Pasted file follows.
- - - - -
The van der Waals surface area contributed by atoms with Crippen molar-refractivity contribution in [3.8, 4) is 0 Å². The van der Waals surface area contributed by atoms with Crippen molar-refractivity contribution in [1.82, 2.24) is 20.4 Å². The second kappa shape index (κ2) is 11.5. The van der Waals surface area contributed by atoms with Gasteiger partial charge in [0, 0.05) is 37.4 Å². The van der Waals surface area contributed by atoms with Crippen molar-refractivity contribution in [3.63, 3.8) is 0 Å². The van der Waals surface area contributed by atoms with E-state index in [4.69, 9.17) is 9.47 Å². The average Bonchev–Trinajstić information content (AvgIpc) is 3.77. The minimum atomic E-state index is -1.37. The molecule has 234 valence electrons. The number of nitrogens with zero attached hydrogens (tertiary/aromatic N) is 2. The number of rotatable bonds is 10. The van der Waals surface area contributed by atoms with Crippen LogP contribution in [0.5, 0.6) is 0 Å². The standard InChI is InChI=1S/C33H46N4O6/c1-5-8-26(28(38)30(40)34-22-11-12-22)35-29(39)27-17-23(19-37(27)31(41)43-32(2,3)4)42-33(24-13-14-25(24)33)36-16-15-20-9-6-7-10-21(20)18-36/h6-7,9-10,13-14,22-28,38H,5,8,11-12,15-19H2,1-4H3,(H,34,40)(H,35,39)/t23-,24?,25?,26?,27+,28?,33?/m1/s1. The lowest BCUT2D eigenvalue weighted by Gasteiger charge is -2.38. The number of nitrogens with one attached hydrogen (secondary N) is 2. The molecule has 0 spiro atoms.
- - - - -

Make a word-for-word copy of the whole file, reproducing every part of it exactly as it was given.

The van der Waals surface area contributed by atoms with Crippen molar-refractivity contribution in [3.8, 4) is 0 Å². The van der Waals surface area contributed by atoms with Crippen molar-refractivity contribution in [1.82, 2.24) is 20.4 Å². The second kappa shape index (κ2) is 11.5. The van der Waals surface area contributed by atoms with Gasteiger partial charge in [0, 0.05) is 37.4 Å². The van der Waals surface area contributed by atoms with Crippen molar-refractivity contribution in [3.63, 3.8) is 0 Å². The van der Waals surface area contributed by atoms with E-state index in [4.69, 9.17) is 9.47 Å². The average Bonchev–Trinajstić information content (AvgIpc) is 3.77. The minimum atomic E-state index is -1.37. The molecule has 234 valence electrons. The number of nitrogens with zero attached hydrogens (tertiary/aromatic N) is 2. The number of rotatable bonds is 10. The van der Waals surface area contributed by atoms with Crippen LogP contribution in [0.5, 0.6) is 0 Å². The standard InChI is InChI=1S/C33H46N4O6/c1-5-8-26(28(38)30(40)34-22-11-12-22)35-29(39)27-17-23(19-37(27)31(41)43-32(2,3)4)42-33(24-13-14-25(24)33)36-16-15-20-9-6-7-10-21(20)18-36/h6-7,9-10,13-14,22-28,38H,5,8,11-12,15-19H2,1-4H3,(H,34,40)(H,35,39)/t23-,24?,25?,26?,27+,28?,33?/m1/s1. The lowest BCUT2D eigenvalue weighted by Gasteiger charge is -2.38. The number of nitrogens with one attached hydrogen (secondary N) is 2. The molecule has 0 spiro atoms.